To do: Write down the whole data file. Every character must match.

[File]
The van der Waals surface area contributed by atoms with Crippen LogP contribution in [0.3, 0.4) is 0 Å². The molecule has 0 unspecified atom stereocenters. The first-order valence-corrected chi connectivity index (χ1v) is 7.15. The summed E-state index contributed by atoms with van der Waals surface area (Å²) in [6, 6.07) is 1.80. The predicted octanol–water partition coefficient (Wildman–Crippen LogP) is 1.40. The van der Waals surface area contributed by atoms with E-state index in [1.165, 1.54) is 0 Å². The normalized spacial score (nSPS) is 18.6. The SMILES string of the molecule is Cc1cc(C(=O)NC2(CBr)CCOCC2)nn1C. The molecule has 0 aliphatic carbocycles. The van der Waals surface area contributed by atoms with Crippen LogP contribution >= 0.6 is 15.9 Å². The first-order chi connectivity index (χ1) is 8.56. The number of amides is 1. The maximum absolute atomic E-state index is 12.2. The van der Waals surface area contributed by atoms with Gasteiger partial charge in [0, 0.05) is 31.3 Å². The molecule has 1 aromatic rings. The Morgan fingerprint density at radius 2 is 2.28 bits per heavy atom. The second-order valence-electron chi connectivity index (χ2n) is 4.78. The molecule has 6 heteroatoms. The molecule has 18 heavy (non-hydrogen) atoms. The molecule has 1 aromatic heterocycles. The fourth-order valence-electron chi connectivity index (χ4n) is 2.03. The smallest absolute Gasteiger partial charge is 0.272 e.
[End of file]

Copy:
The van der Waals surface area contributed by atoms with Crippen LogP contribution in [0.3, 0.4) is 0 Å². The molecule has 0 unspecified atom stereocenters. The first-order valence-corrected chi connectivity index (χ1v) is 7.15. The summed E-state index contributed by atoms with van der Waals surface area (Å²) in [6, 6.07) is 1.80. The predicted octanol–water partition coefficient (Wildman–Crippen LogP) is 1.40. The van der Waals surface area contributed by atoms with E-state index in [1.165, 1.54) is 0 Å². The normalized spacial score (nSPS) is 18.6. The SMILES string of the molecule is Cc1cc(C(=O)NC2(CBr)CCOCC2)nn1C. The molecule has 0 aliphatic carbocycles. The van der Waals surface area contributed by atoms with Crippen LogP contribution >= 0.6 is 15.9 Å². The first-order chi connectivity index (χ1) is 8.56. The number of amides is 1. The maximum absolute atomic E-state index is 12.2. The van der Waals surface area contributed by atoms with Gasteiger partial charge in [0, 0.05) is 31.3 Å². The molecule has 1 aromatic rings. The Morgan fingerprint density at radius 2 is 2.28 bits per heavy atom. The second-order valence-electron chi connectivity index (χ2n) is 4.78. The molecule has 6 heteroatoms. The molecule has 18 heavy (non-hydrogen) atoms. The molecule has 1 aromatic heterocycles. The fourth-order valence-electron chi connectivity index (χ4n) is 2.03. The smallest absolute Gasteiger partial charge is 0.272 e.